- Special Sections
- Local Guide
To provide more options for Snake River students, Basic American Foods plant manager Brent Higginson presented a check for $5,250 to the Snake River School District Friday.
The money will be used for technology, probably the purchase of laptops to be used in the new civil engineering technology class offered at Snake River High School (SRHS) this fall.
Darren Leavitt, an instructor at Idaho State University, will teach the class via the Idaho Education Network (IEN).
Leavitt currently teaches this class by IEN to students attending colleges at ISU and in Lewiston, Meridian, Twin Falls and Idaho Falls.
"This will be the first time I will be teaching this class to high school students," Leavitt said. "We are trying to make it so students can get dual enrollment credit. Students will receive high school credits and college credits.
"It's a three-credit class," he said. "The cost for the college credits will be minimal."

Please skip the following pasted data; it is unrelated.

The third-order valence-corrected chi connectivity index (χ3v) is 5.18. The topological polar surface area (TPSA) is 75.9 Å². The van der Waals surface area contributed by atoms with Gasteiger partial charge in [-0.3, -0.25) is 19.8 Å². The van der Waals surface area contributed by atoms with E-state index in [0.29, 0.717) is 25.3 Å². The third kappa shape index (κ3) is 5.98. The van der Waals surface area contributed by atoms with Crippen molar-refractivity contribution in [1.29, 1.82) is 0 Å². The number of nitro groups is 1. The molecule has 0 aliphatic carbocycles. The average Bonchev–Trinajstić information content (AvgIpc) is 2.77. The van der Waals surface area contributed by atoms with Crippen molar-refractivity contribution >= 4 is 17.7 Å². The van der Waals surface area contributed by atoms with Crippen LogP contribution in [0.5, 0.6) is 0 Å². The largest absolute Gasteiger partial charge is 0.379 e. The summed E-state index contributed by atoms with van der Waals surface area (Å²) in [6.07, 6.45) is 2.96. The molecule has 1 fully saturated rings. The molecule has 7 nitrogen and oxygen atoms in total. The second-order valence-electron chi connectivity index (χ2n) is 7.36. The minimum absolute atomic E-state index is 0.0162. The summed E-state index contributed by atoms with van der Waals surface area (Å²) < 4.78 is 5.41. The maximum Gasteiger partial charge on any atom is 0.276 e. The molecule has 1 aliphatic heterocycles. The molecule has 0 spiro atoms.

This civil engineering technology class will be offered at 1 p.m. each Tuesday and Thursday for one hour.
This introductory class starts with the foundation of engineering and will bring the students up to the point of a 3-D model.
Yes, Leavitt has plans for, hopefully, two drafting classes for the second semester. One class would be a mechanical drafting class; the other class a civil engineering class.
The program that will be used is called Auto CAD (Computer Added Design).
"This is a new way of learning," said Brent Higginson, Blackfoot plant manager for Basic American. "We [Basic American] would like to partner more and more with high school students to give them internship opportunities and possibly interest them to become an engineer at Basic American," he said. "Our greatest success is with people who live in this area, who want to be here.
"We want to build a relationship with these students," said Higginson. "We are interested in improving education and keeping kids here."
"[This money will be used to purchase the best computer for these kids," said Snake River Superintendent Mark Gabrylczyk. "The computers would be used only for this project.
"This opens up opportunities for students," he said.
This experience will help students seamlessly phase into something else, like mechanical, structural, civil, environmental engineering or technology that will prepare them for the work force, said Gabrylczyk.